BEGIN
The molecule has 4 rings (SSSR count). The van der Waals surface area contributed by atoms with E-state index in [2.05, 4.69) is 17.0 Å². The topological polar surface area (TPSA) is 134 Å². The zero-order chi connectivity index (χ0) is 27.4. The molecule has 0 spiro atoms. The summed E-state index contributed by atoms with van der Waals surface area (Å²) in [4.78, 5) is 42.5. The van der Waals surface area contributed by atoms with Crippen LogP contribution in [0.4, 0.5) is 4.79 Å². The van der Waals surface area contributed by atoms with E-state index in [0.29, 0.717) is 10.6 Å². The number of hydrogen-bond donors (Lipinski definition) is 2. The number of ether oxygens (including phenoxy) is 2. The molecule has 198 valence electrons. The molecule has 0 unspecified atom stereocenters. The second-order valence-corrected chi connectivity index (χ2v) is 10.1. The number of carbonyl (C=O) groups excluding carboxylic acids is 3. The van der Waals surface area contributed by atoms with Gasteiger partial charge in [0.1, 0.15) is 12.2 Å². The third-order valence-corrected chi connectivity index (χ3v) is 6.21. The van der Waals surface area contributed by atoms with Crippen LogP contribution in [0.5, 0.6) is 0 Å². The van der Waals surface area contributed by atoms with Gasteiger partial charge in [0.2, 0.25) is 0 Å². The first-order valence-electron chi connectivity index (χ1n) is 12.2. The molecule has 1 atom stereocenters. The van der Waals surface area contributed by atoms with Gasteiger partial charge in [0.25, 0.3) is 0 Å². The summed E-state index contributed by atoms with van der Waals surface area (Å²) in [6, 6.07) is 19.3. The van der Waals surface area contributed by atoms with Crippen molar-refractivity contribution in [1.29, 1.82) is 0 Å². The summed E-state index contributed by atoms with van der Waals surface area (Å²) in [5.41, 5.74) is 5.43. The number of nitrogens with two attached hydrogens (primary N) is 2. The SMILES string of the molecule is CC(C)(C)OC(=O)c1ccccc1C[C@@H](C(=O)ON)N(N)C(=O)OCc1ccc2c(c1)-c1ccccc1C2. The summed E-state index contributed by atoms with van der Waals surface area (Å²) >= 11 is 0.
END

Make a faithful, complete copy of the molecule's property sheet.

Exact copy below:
The molecule has 4 rings (SSSR count). The van der Waals surface area contributed by atoms with E-state index in [2.05, 4.69) is 17.0 Å². The topological polar surface area (TPSA) is 134 Å². The zero-order chi connectivity index (χ0) is 27.4. The molecule has 0 spiro atoms. The summed E-state index contributed by atoms with van der Waals surface area (Å²) in [4.78, 5) is 42.5. The van der Waals surface area contributed by atoms with Crippen LogP contribution in [0.4, 0.5) is 4.79 Å². The van der Waals surface area contributed by atoms with E-state index in [0.29, 0.717) is 10.6 Å². The number of hydrogen-bond donors (Lipinski definition) is 2. The number of ether oxygens (including phenoxy) is 2. The molecule has 198 valence electrons. The molecule has 0 unspecified atom stereocenters. The second-order valence-corrected chi connectivity index (χ2v) is 10.1. The number of carbonyl (C=O) groups excluding carboxylic acids is 3. The van der Waals surface area contributed by atoms with Gasteiger partial charge in [0.1, 0.15) is 12.2 Å². The third-order valence-corrected chi connectivity index (χ3v) is 6.21. The van der Waals surface area contributed by atoms with Crippen LogP contribution in [0.5, 0.6) is 0 Å². The van der Waals surface area contributed by atoms with Gasteiger partial charge in [0.2, 0.25) is 0 Å². The first-order valence-electron chi connectivity index (χ1n) is 12.2. The molecule has 1 atom stereocenters. The van der Waals surface area contributed by atoms with Gasteiger partial charge in [0.25, 0.3) is 0 Å². The summed E-state index contributed by atoms with van der Waals surface area (Å²) in [6, 6.07) is 19.3. The van der Waals surface area contributed by atoms with Crippen molar-refractivity contribution in [1.29, 1.82) is 0 Å². The summed E-state index contributed by atoms with van der Waals surface area (Å²) in [5.41, 5.74) is 5.43. The number of nitrogens with two attached hydrogens (primary N) is 2. The SMILES string of the molecule is CC(C)(C)OC(=O)c1ccccc1C[C@@H](C(=O)ON)N(N)C(=O)OCc1ccc2c(c1)-c1ccccc1C2. The summed E-state index contributed by atoms with van der Waals surface area (Å²) >= 11 is 0.